Godfrey Bivbere & Eguono Odjegba

The leadership of the Ship Owners Association of Nigeria, SOAN, may have begun repositioning the group for engaging maritime authorities on the funding of vessel acquisitions and fleet expansion programme.

Dakuku Peterside

The newly elected President of SOAN, Dr McGeorge Oyung, who dropped this hint said the group is basically looking at fine-tuning the Cabotage Vessel Financing Fund, CVFF, for this purpose.

In addition to this measure his immediate predecessor, Engr. Greg Ogbueifun, proposed phasing out of foreigners’ participation in Cabotage Trade through a non-renewable five-year discriminatory waiver grant to foreign players in the industry, after which every effort should be directed at preserving the sanctity of exclusive inland coastal trade transportation for local operators and their participation in crude lifting.

Also, both leaders informed that apart from efforts to look in the direction of government support to grow local fleet expansion, players are exploring options.

Oyung stated: “We are going to create a team that will address every issue that affects our members. CVFF is one of them; we will look at it critically and look at the best way that we can work to achieve its disbursement. CVFF was created for the benefit of the indigenous ship owners and the fact that it has not been disbursed means that something needs to be fine-tuned.”

Ogeifun who was speaking on the sideline of the election of SOAN’s new executives last week in Lagos, on the challenges currently faced by local ship owners and the opportunities to develop the industry through the Nigerian Local Content Act, stated: “When you have such situations, you have no choice but to allow the participation of foreign vessels as long as they comply with the law of the land that allows them to participate.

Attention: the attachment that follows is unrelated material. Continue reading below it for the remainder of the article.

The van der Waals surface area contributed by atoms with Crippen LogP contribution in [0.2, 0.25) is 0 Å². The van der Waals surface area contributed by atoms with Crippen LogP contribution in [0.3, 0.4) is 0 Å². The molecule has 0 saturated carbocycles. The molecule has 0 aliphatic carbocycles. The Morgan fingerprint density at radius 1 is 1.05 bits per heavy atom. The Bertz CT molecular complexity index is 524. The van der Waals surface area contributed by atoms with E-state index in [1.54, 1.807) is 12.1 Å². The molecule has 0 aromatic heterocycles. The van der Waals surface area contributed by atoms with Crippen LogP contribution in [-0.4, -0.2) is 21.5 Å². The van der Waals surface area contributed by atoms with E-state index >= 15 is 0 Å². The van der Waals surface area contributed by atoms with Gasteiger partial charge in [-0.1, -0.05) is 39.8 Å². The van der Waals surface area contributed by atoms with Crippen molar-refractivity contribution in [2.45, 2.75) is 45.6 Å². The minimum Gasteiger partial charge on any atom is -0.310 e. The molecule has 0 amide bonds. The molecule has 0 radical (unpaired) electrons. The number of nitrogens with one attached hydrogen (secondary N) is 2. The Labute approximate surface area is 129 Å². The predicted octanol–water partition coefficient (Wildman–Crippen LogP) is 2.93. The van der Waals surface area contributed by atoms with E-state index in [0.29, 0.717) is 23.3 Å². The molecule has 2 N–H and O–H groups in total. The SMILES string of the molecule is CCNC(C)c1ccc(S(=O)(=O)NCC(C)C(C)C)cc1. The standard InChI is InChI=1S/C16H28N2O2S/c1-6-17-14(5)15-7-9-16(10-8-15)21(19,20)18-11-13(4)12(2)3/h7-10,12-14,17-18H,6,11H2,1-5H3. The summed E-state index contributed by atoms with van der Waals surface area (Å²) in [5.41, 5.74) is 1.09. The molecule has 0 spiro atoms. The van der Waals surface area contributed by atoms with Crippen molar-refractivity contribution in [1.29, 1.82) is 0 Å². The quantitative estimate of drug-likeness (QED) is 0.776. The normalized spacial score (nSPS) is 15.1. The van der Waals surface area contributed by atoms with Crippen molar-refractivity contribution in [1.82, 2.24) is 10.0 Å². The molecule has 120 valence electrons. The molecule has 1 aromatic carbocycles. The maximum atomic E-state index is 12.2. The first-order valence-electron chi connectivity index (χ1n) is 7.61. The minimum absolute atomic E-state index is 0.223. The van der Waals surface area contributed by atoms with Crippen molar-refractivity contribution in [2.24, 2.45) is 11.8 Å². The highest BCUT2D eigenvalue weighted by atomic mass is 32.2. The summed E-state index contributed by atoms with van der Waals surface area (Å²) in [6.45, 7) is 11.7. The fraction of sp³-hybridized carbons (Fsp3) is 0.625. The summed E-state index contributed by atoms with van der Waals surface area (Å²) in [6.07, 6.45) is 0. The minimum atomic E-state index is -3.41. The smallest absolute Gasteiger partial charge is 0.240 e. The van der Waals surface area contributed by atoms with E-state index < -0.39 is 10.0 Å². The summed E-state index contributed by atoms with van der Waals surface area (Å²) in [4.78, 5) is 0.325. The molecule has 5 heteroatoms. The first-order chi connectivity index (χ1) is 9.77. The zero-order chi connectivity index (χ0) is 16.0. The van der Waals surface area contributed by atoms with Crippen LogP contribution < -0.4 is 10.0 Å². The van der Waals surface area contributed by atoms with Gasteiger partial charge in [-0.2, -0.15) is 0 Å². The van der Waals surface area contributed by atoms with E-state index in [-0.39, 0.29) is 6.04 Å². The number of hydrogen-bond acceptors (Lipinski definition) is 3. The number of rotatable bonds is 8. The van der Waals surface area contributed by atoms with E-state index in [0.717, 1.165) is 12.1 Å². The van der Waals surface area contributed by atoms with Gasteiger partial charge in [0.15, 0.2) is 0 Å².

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“So, I think there has to be what I call discriminatory consideration for certain waivers after due diligence has been done that is inevitable to enjoy the participation of these people to enable the industry as a whole to perform but I think that Nigerians have grown tremendously, the Nigerian Content Act working with NIMASA has helped tremendously to give opportunity to Nigerians who want to be ship owners”.

“The challenge still remain that the Fund (CVFF) that is statutorily designed to help in the acquisition of ships by Nigerians, that fund is locked up in NIMASA and the Ministry of Transport and that fund has to be released to be able to allow Nigerian to acquire these ships and be able to take their rightful position otherwise, the opportunity for foreigners to continue will be there”.

He continued, “In the local content Fund, ship owners, as well as other oil and gas operators, contribute one per cent to that fund for the purpose of developing their business. Ship owners contribute two per cent to CVFF for the purpose of growing indigenous fleet but while the Nigerian Content Development Management Board, NCDMB, in a very short period of being in existence has been able to begin to disburse their fund to ship owners, it has not happened in the CVFF. So, that is the difference and if there is a way the CVFF can be disbursed even though the model that NCDMB is using”.


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